Document: Letter 16
Date: 383
Addressee: Anysius, bishop of Thessalonica
English Translation: FC 26.67-69
Summary of Contents: Exhortation to Anysius to be as good a bishop as Acholius

I have been quite sure for a long time of what I have just now read; you were mine by your deeds even though I had not laid eyes on you. I grieve over that which has happened, but I rejoice over the later happy succession of events. I did not wish that to happen while I lived, yet I did hope after his death that only one of this merit might possibly be his successor. And so we have you, the disciple for a long time of Acholius of blessed memory, now his successor and the heir of his rank and of his grace. You have been given a great recompense, brother, and I rejoice on your account that there was not a moment’s doubt regarding the successor of one so great. It is also a great burden, brother, to support the weight of so great a name, of so great esteem, of so great a scale. Men are looking for Acholius in you, and as he was held in affection by you, so in the performance of his ministry there is needed a replica of his virtue, of his learning, and the vigor of mind in so aged a body.

I saw him, I say; and I owe it to him that I had this glimpse of him. I saw him in the body in such a way that I thought he was not of the body; I saw the image of him [Paul] who, not knowing whether in the body or out of the body, saw himself raised to paradise. He used to travel everywhere on frequent trips to Constantinople, to Achaia, to Epirus, to Italy in such fashion that younger men could not keep up with him. Men of more sturdy physique yielded to him, for they knew that he was free from the hindrance of the body; he used his body only for a covering, not an instrument, surely a means of servitude, not of companionship. He had exerted such influence on his body as to crucify the world in it and himself to the world.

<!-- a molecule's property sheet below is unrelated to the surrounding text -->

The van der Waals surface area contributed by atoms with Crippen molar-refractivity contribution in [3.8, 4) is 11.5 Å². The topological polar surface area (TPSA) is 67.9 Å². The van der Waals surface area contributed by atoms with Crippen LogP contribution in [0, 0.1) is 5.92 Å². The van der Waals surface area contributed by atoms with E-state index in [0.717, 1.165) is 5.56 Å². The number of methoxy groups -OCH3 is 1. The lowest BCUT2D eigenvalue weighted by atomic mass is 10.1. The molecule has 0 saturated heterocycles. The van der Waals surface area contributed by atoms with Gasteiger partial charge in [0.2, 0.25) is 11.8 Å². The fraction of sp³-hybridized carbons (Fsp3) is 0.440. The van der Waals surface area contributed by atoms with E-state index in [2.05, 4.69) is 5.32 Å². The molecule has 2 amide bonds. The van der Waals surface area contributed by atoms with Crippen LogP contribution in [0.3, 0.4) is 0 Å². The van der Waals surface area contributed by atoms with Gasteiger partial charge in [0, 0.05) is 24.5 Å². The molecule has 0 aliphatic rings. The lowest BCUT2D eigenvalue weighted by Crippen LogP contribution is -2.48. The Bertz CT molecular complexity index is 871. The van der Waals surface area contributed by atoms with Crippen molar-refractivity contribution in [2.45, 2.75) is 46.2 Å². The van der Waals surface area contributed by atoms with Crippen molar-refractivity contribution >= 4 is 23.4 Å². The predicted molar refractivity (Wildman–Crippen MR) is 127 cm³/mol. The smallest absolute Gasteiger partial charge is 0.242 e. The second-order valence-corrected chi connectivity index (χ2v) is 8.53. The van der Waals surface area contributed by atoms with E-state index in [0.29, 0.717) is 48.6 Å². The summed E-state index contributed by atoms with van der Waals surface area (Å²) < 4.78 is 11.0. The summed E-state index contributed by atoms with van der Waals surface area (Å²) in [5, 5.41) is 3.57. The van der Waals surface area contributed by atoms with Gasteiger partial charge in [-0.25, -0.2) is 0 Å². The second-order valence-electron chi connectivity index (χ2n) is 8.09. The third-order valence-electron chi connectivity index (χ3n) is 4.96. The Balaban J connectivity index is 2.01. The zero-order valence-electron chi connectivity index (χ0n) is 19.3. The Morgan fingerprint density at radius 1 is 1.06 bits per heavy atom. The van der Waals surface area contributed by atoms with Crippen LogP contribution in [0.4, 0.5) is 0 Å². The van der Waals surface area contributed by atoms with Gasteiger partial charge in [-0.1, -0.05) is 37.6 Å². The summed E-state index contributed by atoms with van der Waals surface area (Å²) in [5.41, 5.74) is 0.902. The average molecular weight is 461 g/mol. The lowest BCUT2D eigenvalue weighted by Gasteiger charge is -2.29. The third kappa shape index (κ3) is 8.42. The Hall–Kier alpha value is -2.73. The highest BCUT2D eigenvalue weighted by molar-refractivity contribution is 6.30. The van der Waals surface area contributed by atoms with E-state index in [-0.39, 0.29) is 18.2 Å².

Blessed was the Lord, and blessed was the youth of this man spent in the tabernacle of the God of Jacob, living in a monastery where, to his parents or relatives in search of him, he used to say: “’Who are my brethren, and who is my mother?’ I do not know my father or mother or brethren, unless they are those who hear the Word and keep it.” Blessed also were his mature years when he was raised to the office of high priest, deemed worthy of an early recompense for virtue. He came like David to restore peace to the people; he came like the ship carrying with him pure gold, cedar woods, and precious stone, and that dove with rings of silver with which amid the lots he slept the sleep of peace and the repose of tranquility.

Sleep is the workman of the saints according to what has been written: “I sleep and my heart watches,” and according to holy Jacob who while asleep saw divine mysteries which he had not seen when he was awake a path in the heavens for the saints, leading from sky to earth, and the Lord looking down upon him and promising him the possession of that land. Asleep in this way for a short while, in his dream he asked and obtained what his descendants later acquired with great toil. The sleep of the saints is free from all pleasures of the body, from all disturbance of the mind; it brings calm to the mind and peace to the soul, so that, released, as it were, from the ties of the body, it raises itself aloft and clings to Christ.

This sleep is the life of the saints such as blessed Acholius lived, whose old age also was blessed, for old age is truly venerable when it grows hoary not with grey hairs but with good deeds. This hoariness is revered, hoariness of soul, gleaming with shining thoughts and deeds. What truly is old age if it is not a spotless life which is measured not by days or months, but by ages whose durability knows no end, whose longevity knows no weakness? The older it is, the stronger it is, and the longer he has lived that life, the more vigorously does he grow into the perfect man.

May the Lord, therefore, set His approval upon you, his successor, not only in honor, but also in character, and may He see fit to establish you in great grace so that to you also the people may run and you may say of them: “Who are those who fly about like clouds and like doves with their young?” Let them come, too, like the ships from Tharsis and bring in grain which the true Solomon gives, the twenty measures of wheat. Let them receive oil and the wisdom of Solomon, and let there be peace between you and your people, and may you guard well the covenant of peace.

Farewell, brother, and love us, because we also love you.

Translation from FC 26.67-69, adapted by SMT

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